An Egyptian court handed down a death sentence on the leader of the Muslim Brotherhood and 682 supporters, intensifying a crackdown on the movement that could trigger protests and political violence ahead of an election next month.

A death penalty for Mohamed Badie, the Brotherhood's general guide, will infuriate members of the Brotherhood which has been the target of raids, arrests and bans since President Mohammed Morsi was forced from power by the military in July.

The movement says it is committed to peaceful activism. But some Brotherhood members fear pressure from security forces and the courts could drive some young members to violence against the movement's old enemy the Egyptian state.

In a separate case, the court handed down a final capital punishment ruling for 37 others. The 37 death sentences were part of a final judgment on 529 Muslim Brotherhood supporters who were sentenced to death last month. The remaining defendants were sentenced to life in jail, judicial sources said.

Death sentence recommendations in the case involving Badie will be passed on to Egypt's Mufti, the highest religious authority. His opinion is not legally binding and can be ignored by the court.

Mass trials in the biggest Arab state have reinforced fears among human rights groups that the military-backed government and anti-Islamist judges are using all levers of power to crush dissent.

"The decisions are possibly the largest possible death sentences in recent world history. While they're exceptional in scale, they're certainly not exceptional in kind," said Sarah Leah Whitson, executive director for Middle East and North Africa at Human Rights Watch.

"It seems that these sentences are aimed at striking fear and terror into the hearts of those who oppose the interim government including the interim government."

The rulings can be appealed. Many defendants are on the run.

Nevertheless, the cases have raised new questions about Egypt's stumbling political transition three years after an army-backed popular uprising ousted autocrat Hosni Mubarak and raised hopes of a robust democracy.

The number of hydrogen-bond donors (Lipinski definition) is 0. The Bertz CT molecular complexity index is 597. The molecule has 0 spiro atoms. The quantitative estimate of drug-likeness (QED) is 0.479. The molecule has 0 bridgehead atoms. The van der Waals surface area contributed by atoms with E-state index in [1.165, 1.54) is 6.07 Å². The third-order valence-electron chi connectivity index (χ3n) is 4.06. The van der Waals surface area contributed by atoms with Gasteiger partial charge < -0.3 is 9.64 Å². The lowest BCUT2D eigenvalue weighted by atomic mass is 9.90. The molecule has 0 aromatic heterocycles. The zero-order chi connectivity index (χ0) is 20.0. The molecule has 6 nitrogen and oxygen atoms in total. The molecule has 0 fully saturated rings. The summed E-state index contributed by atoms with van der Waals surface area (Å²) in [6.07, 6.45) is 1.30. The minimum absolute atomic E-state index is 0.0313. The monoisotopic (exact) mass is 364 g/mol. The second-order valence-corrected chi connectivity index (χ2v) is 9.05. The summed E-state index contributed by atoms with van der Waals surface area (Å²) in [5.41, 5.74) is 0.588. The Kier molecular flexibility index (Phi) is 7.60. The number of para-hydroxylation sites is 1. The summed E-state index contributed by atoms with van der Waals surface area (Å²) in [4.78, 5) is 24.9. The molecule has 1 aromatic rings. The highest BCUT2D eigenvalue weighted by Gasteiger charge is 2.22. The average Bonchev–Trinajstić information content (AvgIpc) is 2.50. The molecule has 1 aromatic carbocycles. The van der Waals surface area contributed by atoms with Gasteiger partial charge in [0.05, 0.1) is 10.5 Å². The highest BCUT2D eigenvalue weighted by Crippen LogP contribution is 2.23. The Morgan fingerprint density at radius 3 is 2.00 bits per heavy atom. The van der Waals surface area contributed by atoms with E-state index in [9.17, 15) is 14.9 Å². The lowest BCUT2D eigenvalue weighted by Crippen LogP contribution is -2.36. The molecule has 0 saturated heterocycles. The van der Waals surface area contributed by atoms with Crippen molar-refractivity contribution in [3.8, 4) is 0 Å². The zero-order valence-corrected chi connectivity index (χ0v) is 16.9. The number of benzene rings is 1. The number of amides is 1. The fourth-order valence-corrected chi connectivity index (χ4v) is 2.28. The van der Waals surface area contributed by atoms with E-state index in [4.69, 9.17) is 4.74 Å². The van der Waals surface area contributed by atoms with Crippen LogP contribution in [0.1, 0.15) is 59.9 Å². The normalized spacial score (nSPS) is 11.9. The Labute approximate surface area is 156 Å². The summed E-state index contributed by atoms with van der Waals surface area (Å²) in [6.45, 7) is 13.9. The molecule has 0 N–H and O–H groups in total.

Pro-democracy movement banned

A pro-democracy movement that helped ignite the uprising that toppled Mubarak in 2011 was banned by court order on Monday, judicial sources and the website of the state-run Al-Ahram newspaper said.

The ruling banning the activities of the April 6 movement follows the imprisonment of three of its leading members last year on charges of protesting illegally. The charges against April 6 included "damaging the image of the state", according to the Al-Ahram report.

As soon as word spread of the death sentences, relatives of the defendants screamed and cried outside the court in the southern town of Minya.

Some blamed Abdel-Fattah el-Sissi, the general who deposed President Morsi of the Brotherhood last July. He is expected to easily win presidential elections next month.

"Sissi is ruling like a king" and "May God punish you for what you did" some people chanted.

Egypt's biggest political party until last year, the Brotherhood has been outlawed and driven underground.

It has vowed to bring down the government through protests, even though a security campaign has weakened the movement, which is believed to have about one million supporters in the country of 85 million.

Despite decades of repression under one Egyptian ruler after another, the Brotherhood has managed to survive, winning over Egyptians with its social networks and charities.

This time, it lost considerable popular support after Morsi was accused of trying to acquire unlimited powers and mismanaging the economy during his year in office.

But authorities still see the movement as a major threat.

Badie was charged with crimes including inciting violence that followed the army overthrow of Morsi.

Hundreds of Brotherhood supporters and members of the security forces have been killed in political violence and thousands of Islamists and some secular dissidents jailed by authorities since then.